SALT LAKE CITY—A man is under arrest in Utah after police say he posted on Facebook about “killing as many girls as I see” the same weekend that Women’s Marches were held around the U.S.
Christopher W. Cleary, 27, wrote he wanted to be “the next mass shooter” because he had never had a girlfriend and he was still a virgin, according to jail documents filed by police in the city of Provo.
He wanted to “make it right” with women who had turned him down and also said “there’s nothing more dangerous than a man ready to die,” the documents said.
Cleary is from Denver and Colorado police on Saturday contacted officers in Provo, south of Salt Lake City, where Cleary had checked into an AirBnB rental a day earlier.
With help from the FBI, officers tracked Cleary to a restaurant and arrested him on suspicion of a felony threat of terrorism charge.
The posts did not mention the Women’s Marches but investigators were concerned because they were happening that day in Provo and Salt Lake City, along with dozens of other cities, the documents said.
Cleary acknowledged making the posts but said he deleted them after receiving threats in response, police said.
He told investigators he had an impulse-control disorder and was suicidal. Colorado authorities said Cleary is on probation after stalking and threatening women there, according to Utah police documents.
He was being held without bail in Utah, and authorities were expected to seek his extradition to Colorado.
The Woman Behind Online Group
Cleary shares common ideas with involuntary celibates (Incels), an online subculture consisting of people who have failed at finding a romantic partner despite trying.
According to a BBC Interview, a woman named Alana (not real name) created a website that was meant to be a friendly place for people who were “late bloomers.” Alana herself had trouble finding the one.
“It had taken me a long time. I was kind of a late bloomer,” said Alana. “I thought, ‘Maybe there are other late bloomers out there.'”
She said there was a bit of anger and some men couldn’t understand how “women are unique, individual humans.” Despite that, it was mostly supportive and one couple even got married.
Initial,ly when she opened her website, Alana’s Involuntary Celibacy Project, it was a place where males and females could share and support other people who were lonely and struggled to form romantic relationships.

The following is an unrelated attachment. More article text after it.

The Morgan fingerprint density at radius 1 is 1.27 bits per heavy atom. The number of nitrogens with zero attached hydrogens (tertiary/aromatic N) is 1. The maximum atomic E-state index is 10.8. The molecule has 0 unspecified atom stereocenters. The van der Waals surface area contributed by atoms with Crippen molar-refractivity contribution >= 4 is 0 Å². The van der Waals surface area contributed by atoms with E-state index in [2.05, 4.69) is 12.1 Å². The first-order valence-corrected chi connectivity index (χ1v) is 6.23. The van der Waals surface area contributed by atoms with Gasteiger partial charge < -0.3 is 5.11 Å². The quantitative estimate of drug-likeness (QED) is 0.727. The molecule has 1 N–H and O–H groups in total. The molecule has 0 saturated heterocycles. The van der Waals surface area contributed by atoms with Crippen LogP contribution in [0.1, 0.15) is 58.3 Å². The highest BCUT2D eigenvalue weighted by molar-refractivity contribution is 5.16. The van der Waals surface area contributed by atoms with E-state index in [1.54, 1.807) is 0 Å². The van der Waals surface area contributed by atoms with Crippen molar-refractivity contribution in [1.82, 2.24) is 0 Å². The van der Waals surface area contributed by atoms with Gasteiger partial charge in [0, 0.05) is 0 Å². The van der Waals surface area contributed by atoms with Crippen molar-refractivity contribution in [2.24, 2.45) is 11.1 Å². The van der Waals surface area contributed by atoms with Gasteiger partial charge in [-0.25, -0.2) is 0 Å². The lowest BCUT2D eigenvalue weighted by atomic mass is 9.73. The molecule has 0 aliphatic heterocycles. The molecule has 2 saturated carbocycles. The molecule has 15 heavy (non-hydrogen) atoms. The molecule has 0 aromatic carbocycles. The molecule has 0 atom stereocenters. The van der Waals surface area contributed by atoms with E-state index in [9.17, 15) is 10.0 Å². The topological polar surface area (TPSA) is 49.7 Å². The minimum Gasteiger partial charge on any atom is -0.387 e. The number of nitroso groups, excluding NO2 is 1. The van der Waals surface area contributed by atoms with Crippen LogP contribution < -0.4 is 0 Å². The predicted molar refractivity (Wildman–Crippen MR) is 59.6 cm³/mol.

But things have changed since then.
“It definitely wasn’t a bunch of guys blaming women for their problems,” said Alana. “That’s a pretty sad version of this phenomenon that’s happening today. Things have changed in the last 20 years.”
Things Take a Turn For The Worse
The website has evolved to become something more sinister than what it was originally intended—something Alana didn’t expect.
Alana left the online community in 2000; believing that the community would be able to continue without her, BBC reported.
Around 15 years later, Alana was reading a feminist magazine and chanced upon the story of Elliot Rodger.
Rodger, 22, went on a killing spree by shooting and stabbing six people in Isla Vista, California, on May 2014.
Before the massacre, he uploaded a video on Youtube where Rodger blamed women for his failure to experience love and sex.
“If I can’t have you girls, I will destroy you,” said Rodgers in the video.
Some members of the Incel community view Rodgers as an inspiration.
“The Incel Rebellion has already begun … All hail the Supreme Gentleman Elliot Rodger!” said Alek Minassian, an Incel who drove a van on the street and killed 10 people, Psychology Today reported.
When Alana questioned whether or not she should feel guilty about the tragic incidents, her friends reassured her by telling her that she did her best by creating a positive movement.
Instead of sitting still with her pain, she decided to create Love Not Anger, a project that researches how lonely people might be able to find respectful love instead of staying in anger.
The Associated Press contributed to this article